Communities rally for race-hate reform

Ethnic community leaders gather at the launch of the Keep NSW Safe campaign. Photo: Noel Kessel

IN an unprecedented move, a coalition of ethnic organisations came together on Wednesday to urge the state government to fix its “completely ineffective” race-hate legislation.

The Keep NSW Safe initiative, backed by 21 communities, is calling on NSW Attorney-General Gabrielle Upton to enact legislation immediately which will keep all people of NSW safe from those who promote racist violence.

“It has been proven time and again that the current law is weak and ineffective, and does not deter the promotion of violence against other Australians on the basis of their race, colour, descent or national, ethnic or ethno-religious origin,” a statement released at NSW Parliament on Wednesday read.

“The NSW government has acknowledged this failure. The current law does not effectively reach those who set out to promote racist violence.”

The statement went on to say that our government “needs to act now”, before we again see serious racist violence committed in NSW “that could otherwise have been prevented”.

“Extremists who light the fuse of racist violence should be liable to arrest, prosecution and, if convicted, punishment.”

Last October, Upton made a public commitment at the NSW Jewish Board of Deputies’ (JBOD) plenum that she would introduce legislation in the first half of 2016 which would fix the failures of the current law.

The pledge came in the wake of the decision by the NSW Police not to take legal action against Hizb ut-Tahrir spiritual leader Ismail al-Wahwah, who in 2014 described Jews as “the most evil creature of Allah” in a public speech and threatened that “the ember of jihad against the Jews will continue to burn … an eye for an eye, blood for blood, destruction for destruction”.

However, despite Upton’s promise, the legislation has yet to be fixed.

“We are disappointed that that commitment has not yet been honoured,” the statement added.

“This is not about freedom of speech; it’s about promotion of violence. Merely paying lip service to communal harmony is not good enough. Our government must instead act to preserve our peaceful way of life by changing the law to protect communities from the promotion of violence.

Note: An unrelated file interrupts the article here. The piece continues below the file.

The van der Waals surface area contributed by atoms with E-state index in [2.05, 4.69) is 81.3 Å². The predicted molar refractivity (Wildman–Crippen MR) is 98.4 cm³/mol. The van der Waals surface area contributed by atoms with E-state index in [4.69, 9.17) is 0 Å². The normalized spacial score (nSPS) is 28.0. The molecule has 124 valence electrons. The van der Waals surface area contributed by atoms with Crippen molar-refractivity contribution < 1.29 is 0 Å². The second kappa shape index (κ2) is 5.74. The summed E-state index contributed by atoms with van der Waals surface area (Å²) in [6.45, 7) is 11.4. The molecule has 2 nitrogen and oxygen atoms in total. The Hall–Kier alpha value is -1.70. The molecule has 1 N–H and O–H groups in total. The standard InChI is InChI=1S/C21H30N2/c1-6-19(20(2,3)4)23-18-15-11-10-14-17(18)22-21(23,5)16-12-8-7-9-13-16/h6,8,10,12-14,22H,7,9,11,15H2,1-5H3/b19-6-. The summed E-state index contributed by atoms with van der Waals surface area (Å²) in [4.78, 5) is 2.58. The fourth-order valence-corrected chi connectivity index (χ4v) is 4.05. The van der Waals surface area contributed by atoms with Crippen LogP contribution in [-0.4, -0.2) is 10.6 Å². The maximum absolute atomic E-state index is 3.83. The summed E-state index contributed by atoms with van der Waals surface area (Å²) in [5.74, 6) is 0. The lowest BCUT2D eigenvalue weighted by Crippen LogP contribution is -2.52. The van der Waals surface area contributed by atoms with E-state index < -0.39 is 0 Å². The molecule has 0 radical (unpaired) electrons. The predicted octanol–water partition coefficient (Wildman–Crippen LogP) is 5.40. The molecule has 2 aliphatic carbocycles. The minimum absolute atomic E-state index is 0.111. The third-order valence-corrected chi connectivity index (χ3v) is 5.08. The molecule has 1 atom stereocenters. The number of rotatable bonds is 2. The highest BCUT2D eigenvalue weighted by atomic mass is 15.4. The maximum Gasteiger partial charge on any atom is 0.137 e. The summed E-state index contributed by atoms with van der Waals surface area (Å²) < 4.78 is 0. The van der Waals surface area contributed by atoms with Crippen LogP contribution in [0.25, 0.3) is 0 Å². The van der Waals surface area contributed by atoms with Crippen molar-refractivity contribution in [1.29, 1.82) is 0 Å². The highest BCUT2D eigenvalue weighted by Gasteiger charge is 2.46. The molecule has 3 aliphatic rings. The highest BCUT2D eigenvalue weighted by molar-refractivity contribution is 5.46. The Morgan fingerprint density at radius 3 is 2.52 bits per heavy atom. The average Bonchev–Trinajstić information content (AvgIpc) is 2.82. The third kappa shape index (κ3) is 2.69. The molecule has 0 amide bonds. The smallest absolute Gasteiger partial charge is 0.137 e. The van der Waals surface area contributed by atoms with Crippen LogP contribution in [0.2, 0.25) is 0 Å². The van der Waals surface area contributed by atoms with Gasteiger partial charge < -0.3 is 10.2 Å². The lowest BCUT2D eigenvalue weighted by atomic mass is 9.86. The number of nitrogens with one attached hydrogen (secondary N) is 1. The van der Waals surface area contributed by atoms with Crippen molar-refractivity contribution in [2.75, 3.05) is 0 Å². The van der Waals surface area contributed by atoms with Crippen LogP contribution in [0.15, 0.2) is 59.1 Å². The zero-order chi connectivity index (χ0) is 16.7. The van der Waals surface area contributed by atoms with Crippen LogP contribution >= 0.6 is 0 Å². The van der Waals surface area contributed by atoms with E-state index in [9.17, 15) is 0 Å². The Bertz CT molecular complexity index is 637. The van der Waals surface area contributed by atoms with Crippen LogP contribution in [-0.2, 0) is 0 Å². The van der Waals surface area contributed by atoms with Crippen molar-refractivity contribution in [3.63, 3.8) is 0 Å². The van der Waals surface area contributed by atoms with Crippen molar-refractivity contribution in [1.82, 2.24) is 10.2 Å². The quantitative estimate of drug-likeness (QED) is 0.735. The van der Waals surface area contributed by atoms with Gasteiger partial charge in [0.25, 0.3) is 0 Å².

“We urge the NSW government to honour its commitment without further delay.”

JBOD CEO Vic Alhadeff labelled the state’s race-hate legislation “completely ineffective”, and said it gives licence to racial hatred and incitement to violence.

“How long before a serious act of violence occurs in NSW that would have otherwise been entirely preventable?

“This is not a Jewish issue, this is an issue for every citizen of NSW,” Alhadeff told The AJN.

He said the fact that an unprecedented coalition of communities has come together, representing one million Australians, “speaks volumes as to the depth of feeling on this issue”.

“There is no place for racist hate speech in NSW. We are all standing together and we hope that the government decides to stand with us.”

A website has also been set up, encouraging people to email a letter to their state MP calling on them to support the campaign for legislative change. A copy of the letter will automatically be sent to Premier Mike Baird.

A spokesperson for Upton told The AJN, “The NSW government is continuing to consider the recommendations of the Legislative Council Committee in relation to this inquiry.

“We are strongly committed to obtaining views from across the community to ensure that any reform strikes the right balance between preserving freedom of speech and protecting people from violence.”

To support the campaign, visit 
www.keepnswsafe.com.

EVAN ZLATKIS